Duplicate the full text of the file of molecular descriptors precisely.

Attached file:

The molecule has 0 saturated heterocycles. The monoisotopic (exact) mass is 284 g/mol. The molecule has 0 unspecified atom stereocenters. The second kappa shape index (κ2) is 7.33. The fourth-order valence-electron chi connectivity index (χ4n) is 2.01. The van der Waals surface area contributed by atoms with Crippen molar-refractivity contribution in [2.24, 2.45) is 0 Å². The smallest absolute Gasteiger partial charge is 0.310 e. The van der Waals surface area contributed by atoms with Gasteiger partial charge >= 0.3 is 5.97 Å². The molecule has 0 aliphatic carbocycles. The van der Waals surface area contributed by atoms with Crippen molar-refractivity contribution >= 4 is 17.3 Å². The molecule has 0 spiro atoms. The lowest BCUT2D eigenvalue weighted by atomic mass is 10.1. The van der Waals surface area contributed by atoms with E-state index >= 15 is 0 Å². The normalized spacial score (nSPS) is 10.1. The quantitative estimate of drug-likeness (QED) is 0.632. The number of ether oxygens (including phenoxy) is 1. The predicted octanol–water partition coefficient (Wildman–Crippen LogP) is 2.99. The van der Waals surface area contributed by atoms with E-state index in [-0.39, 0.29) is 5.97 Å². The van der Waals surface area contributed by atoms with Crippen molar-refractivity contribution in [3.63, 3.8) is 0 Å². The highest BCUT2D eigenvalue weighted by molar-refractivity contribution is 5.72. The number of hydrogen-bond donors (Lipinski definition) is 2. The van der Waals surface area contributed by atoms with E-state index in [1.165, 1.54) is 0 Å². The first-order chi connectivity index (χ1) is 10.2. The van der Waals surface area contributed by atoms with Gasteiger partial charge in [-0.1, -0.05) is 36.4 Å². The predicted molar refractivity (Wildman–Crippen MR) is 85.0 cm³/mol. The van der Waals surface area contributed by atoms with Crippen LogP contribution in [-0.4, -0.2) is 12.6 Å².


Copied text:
The molecule has 0 saturated heterocycles. The monoisotopic (exact) mass is 284 g/mol. The molecule has 0 unspecified atom stereocenters. The second kappa shape index (κ2) is 7.33. The fourth-order valence-electron chi connectivity index (χ4n) is 2.01. The van der Waals surface area contributed by atoms with Crippen molar-refractivity contribution in [2.24, 2.45) is 0 Å². The smallest absolute Gasteiger partial charge is 0.310 e. The van der Waals surface area contributed by atoms with Gasteiger partial charge >= 0.3 is 5.97 Å². The molecule has 0 aliphatic carbocycles. The van der Waals surface area contributed by atoms with Crippen molar-refractivity contribution >= 4 is 17.3 Å². The molecule has 0 spiro atoms. The lowest BCUT2D eigenvalue weighted by atomic mass is 10.1. The van der Waals surface area contributed by atoms with E-state index >= 15 is 0 Å². The normalized spacial score (nSPS) is 10.1. The quantitative estimate of drug-likeness (QED) is 0.632. The number of ether oxygens (including phenoxy) is 1. The predicted octanol–water partition coefficient (Wildman–Crippen LogP) is 2.99. The van der Waals surface area contributed by atoms with E-state index in [-0.39, 0.29) is 5.97 Å². The van der Waals surface area contributed by atoms with Crippen molar-refractivity contribution in [3.63, 3.8) is 0 Å². The highest BCUT2D eigenvalue weighted by molar-refractivity contribution is 5.72. The number of hydrogen-bond donors (Lipinski definition) is 2. The van der Waals surface area contributed by atoms with E-state index in [1.165, 1.54) is 0 Å². The first-order chi connectivity index (χ1) is 10.2. The van der Waals surface area contributed by atoms with Gasteiger partial charge in [-0.1, -0.05) is 36.4 Å². The predicted molar refractivity (Wildman–Crippen MR) is 85.0 cm³/mol. The van der Waals surface area contributed by atoms with Crippen LogP contribution in [-0.4, -0.2) is 12.6 Å².